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Huss v. IBM Medical and Dental Plan


November 4, 2009


The opinion of the court was delivered by: Judge James B. Zagel


This was an ERISA suit to overturn the denial of enrollment eligibility for Joseph R. Huss, Jr., Plaintiff Eileen Huss's 25 year old mentally disabled son, in the employee welfare plan sponsored and administered by Plaintiff's former employer, IBM. On March 20, 2009, I granted summary judgment for Plaintiff and found that Joseph R. Huss Jr. was entitled to be immediately enrolled in the IBM Medical and Dental Plan ("the Plan"). Additionally, in my March 20th

opinion, I granted Plaintiff's motion for summary judgment on her claim for statutory penalties pursuant to 29 U.S.C § 1132(c)(1). What remains for me to determine is the amount of statutory penalties to be imposed on Defendants. For the reasons set forth below, I impose statutory penalties on Defendants in the amount of $15,220.00.


ERISA requires plan administrators to provide specific information, such as "the latest updated summary, plan description. . . or other instruments under which the plan is established or operated," within 30 days of written request. 29 U.S.C § 1024(b)(4). Failure to comply with such a request can result in fines imposed under 29 U.S.C. § 1132(c)(1). Ames v. American National Can Co., 170 F.3d 751, 758 (7th Cir. 1999).

The maximum penalty for such a violation is $110.00 for each day a request within the scope of § 1024(b)(4) is refused. 29 U.S.C. § 1132(c); 29 C.F.R. § 2575.502c-1. Prior versions of summary plan descriptions ("SPDs") requested by a plan participant fall within the scope of the penalty provisions of 29 U.S. C. §§ 1132(c) and 1024(b)(4) if they are material to an evaluation of the claimant's rights. See Ames, 170 F.3d at 759. As I previously held in my order granting Plaintiff's motion for summary judgment, the SPDs in effect on June 9, 2004 and the intervening amendments to the SPD published up until the version relied upon by IBM in 2006 were "critically important documents in evaluating Huss's rights."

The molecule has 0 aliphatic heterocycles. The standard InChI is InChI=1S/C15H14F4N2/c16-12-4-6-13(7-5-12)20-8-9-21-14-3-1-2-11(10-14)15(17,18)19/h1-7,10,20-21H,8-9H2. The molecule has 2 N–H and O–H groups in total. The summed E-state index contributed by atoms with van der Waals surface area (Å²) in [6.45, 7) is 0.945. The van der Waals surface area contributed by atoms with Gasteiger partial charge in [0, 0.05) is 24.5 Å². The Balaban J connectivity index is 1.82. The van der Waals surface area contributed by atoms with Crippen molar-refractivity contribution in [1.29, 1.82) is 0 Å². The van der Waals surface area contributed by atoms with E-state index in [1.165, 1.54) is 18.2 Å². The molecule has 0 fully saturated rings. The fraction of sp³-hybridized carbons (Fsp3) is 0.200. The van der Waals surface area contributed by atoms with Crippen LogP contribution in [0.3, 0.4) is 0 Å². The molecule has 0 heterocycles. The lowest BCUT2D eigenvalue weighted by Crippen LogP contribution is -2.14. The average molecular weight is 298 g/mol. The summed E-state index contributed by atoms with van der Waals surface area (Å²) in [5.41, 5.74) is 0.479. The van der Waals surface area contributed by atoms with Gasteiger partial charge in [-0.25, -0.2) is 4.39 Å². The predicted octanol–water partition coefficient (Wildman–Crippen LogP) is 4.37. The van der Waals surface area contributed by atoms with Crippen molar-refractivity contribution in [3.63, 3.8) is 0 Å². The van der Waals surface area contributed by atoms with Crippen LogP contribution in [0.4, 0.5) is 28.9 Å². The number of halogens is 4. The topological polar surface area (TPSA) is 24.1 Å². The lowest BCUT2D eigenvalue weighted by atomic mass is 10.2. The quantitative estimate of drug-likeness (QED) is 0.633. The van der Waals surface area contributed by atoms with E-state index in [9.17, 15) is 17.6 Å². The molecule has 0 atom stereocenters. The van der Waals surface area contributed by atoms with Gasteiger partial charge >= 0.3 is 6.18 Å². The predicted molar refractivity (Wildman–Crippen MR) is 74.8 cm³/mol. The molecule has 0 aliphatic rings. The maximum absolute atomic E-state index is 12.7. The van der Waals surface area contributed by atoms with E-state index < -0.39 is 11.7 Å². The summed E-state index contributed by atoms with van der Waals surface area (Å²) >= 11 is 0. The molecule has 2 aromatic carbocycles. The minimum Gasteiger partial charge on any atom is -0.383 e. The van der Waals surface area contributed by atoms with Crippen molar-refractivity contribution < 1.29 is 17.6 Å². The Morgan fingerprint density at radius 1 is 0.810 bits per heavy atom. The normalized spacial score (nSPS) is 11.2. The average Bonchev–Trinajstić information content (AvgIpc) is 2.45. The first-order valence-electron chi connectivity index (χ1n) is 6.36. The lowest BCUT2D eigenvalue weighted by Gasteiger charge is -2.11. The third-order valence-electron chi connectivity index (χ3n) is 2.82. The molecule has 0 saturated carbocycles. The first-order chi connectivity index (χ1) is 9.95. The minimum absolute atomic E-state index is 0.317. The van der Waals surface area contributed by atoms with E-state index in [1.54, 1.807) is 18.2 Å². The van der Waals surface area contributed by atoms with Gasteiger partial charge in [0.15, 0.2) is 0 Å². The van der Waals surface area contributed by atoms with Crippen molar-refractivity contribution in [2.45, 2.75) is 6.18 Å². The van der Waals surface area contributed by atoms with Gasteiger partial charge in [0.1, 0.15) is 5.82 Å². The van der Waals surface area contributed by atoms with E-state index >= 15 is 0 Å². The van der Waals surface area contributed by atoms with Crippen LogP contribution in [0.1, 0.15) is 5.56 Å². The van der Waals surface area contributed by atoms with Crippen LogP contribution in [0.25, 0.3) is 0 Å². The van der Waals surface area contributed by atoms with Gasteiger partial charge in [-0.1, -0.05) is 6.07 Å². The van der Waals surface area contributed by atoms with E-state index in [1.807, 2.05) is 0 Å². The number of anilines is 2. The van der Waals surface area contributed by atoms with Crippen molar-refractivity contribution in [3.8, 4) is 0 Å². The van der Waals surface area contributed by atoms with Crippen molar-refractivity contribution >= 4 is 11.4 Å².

"Because the statute provides no criteria to guide determination of the amount to be awarded within that limit, that determination is left to the discretion of the district judge." Lowe v. McGraw-Hill Companies, Inc., 361 F.3d 335, 338 (7th Cir. 2004). Among the factors courts consider when making penalty determinations are "bad faith or intentional conduct on the part of the administrator, the length of the delay, the number of requests made and documents withheld, and the existence of any prejudice." Jackson v. E.J. Brach Corp., 937 F.Supp 735, 741 (N.D. Ill 1996). As recognized by the Seventh Circuit, "fines may be necessary to make employers take seriously their disclosure obligations when an actual lack of information results from the employer's reluctance to respond to a request for information." Ames, 170 F.3d at 760. The severity of fines imposed, within the court's discretion, can be a nominal amount when no bad faith is apparent and plaintiffs are not substantially prejudiced*fn1 or more substantial when conduct is intentional or indifferent.*fn2 Additionally, it has been held that a plaintiff is prejudiced by the mere fact that defendant's conduct has forced them to continually request documents, spend time disputing a claim, or hire an attorney. Pisek v. Kindred Healthcare Inc., No. 06-cv-372, 2007 U.S. Dist LEXIS 51896, at *19-20 (S.D. Ind. July 17, 2007).


Although Plaintiff asks this Court to use its discretion and apply a maximum statutory penalty of $110 for each day an individual document was delayed, this view is inconsistent with the statute which states that the maximum fine per day to be imposed is $110. Furthermore, Plaintiffs cite no case where the application of penalties to multiple documents exceeds the statutory maximum of $110 per day.*fn3 Defendants, on the other hand, assert that this Court use its discretion to assign no statutory penalty.